Now do the same thing with strips C and B. Sew C to the top-side of B, approximately 2.5" from the end. Carefully press towards B. Your strips should look like this--
Flip your strips over and align the 45 degree angle of your ruler with the top of your strips, and use your rotary blade to trim off end.
Flip your strip back over, align the top on the 45 degree angle, and measure 2.5" inches on the angle--make sure to keep the left side of your strips lined up the 2.5" line of your ruler. Use your rotary blade to cut your first strip piece.
Following the same method as above, continue cutting strip pieces until you have 8 (AB) diamond sets. Repeat with the (BC) strip set.
At this point you should have 8 each of (AB) and (BC) diamond strip sets.
Making the arms of the star:
Arrange 1 (AB) and 1 (BC) diamond strip as shown below.
Using the photo below as a guide, draw dots on each of your strips where the two diamonds meet.
Now fold one over so they are right sides together.
Pin directly through each of the drawn dots
and then secure pin in place. Notice there is a 1/4" end point of fabric showing from the bottom strip set--this is a good thing and should look this way on both ends.
Align the needle of your sewing machine at the intersection of the two strip sets (where the fabric tip is exposed) and sew a 1/4" seam.
Now when you open it up you should have perfect points.
Once you have it sewn together to your satisfaction, carefully press your seam open on the backside. I use only the very tip of my iron, and it barely touches my fabric. I just want to have it pressed good enough where the diamond doesn't fold closed on me. I always make sure that my iron doesn't touch the end points of my "arm" or diamond because things can get all crazy if your ends get distorted. Then I flip the diamond over, and press once (without moving my iron back and forth) for a few seconds over the middle of the diamond--again being as careful as possible NOT to touch the top and bottom points of my "arm".
When your arm is together you can trim the points off (below) where you sewed your seam. You don't have to do this, but it will help reduce bulky seams later.
Repeat to make 8 "arms" and then decide how you want them arranged.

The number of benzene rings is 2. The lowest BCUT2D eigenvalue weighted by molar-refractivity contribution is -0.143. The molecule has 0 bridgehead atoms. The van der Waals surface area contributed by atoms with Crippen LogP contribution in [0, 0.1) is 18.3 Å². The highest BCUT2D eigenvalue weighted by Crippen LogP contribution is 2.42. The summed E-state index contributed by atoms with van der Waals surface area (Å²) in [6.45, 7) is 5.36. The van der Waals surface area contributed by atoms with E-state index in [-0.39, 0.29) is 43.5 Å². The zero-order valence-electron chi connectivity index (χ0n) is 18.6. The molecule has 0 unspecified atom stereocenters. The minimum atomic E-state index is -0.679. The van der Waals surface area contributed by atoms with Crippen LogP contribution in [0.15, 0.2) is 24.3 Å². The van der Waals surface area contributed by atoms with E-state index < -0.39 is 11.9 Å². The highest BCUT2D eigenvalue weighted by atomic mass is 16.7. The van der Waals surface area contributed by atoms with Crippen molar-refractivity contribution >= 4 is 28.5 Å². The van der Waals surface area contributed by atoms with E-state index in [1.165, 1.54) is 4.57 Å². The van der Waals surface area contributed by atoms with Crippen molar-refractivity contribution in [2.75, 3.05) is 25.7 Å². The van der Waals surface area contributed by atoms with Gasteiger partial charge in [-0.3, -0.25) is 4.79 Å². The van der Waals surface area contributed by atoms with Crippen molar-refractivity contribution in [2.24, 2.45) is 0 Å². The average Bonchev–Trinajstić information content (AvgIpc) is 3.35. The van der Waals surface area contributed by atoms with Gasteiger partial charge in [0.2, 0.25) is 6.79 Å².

Adding the background:
The background is made from using half-square triangles (HSTs) and quarter square-triangles.
Cut 4 - 7" squares in half diagonally and set aside.
Cut 2 - 7.5" squares in half diagonally, and then, being carefully not to move the square, cut it in half diagonally in the other direction (below) and set aside.
The background will be added to the star one quadrant at the time. First, lay out two of your "arms". Then arrange two 7" HSTs in the upper right corner (with diagonals in the center to make it look like a square). Add a quarter-square triangle to the upper left and lower right of the "quadrant" with the longest edges facing the inside of the quadrant next to the "arm".
Next, fold down a HST and sew it to the arm. Just like when sewing diamonds together, leave 1/4" of the end of the HST to extend past your diamond. After it is sewn on, trim the point that extends past the diamond.
Press towards the HST. If you're using a light background and making a dark colored star, you can press open or towards the star.
Next, sew the HST onto the arm on the left. Then, using the same method, sew your quarter-square triangles to the arms as pictured below. Make sure the triangles extend 1/4" past the diamonds. Press towards triangles.
It always helps if you have a pretty girl helping you out.
Fold the two halves RST and pin the seams so they match up. Sew them together and press seam open.
Notice on the intersection where my background fabric meets up at the outer point of the diamond--it only met up exactly about 50% of the time. But don't worry--we'll fix this when we square up our block. The seam ripper in the photo below is deceiving--for this problem you don't need to fix anything right now.
Assembling and squaring-up your block:
Sew two sets of two quadrants together and press seams open. Sew the two halves together and press open to make the completed star.
Use your ruler to square up your quilt. I used the points of the star as my guide, matching the points up to the 1/2" mark on my ruler, and trimmed off the excess. Finishes at 20" x 20".
And now you're done! I hope this tutorial helps you out, and if you have any feedback, please let me know.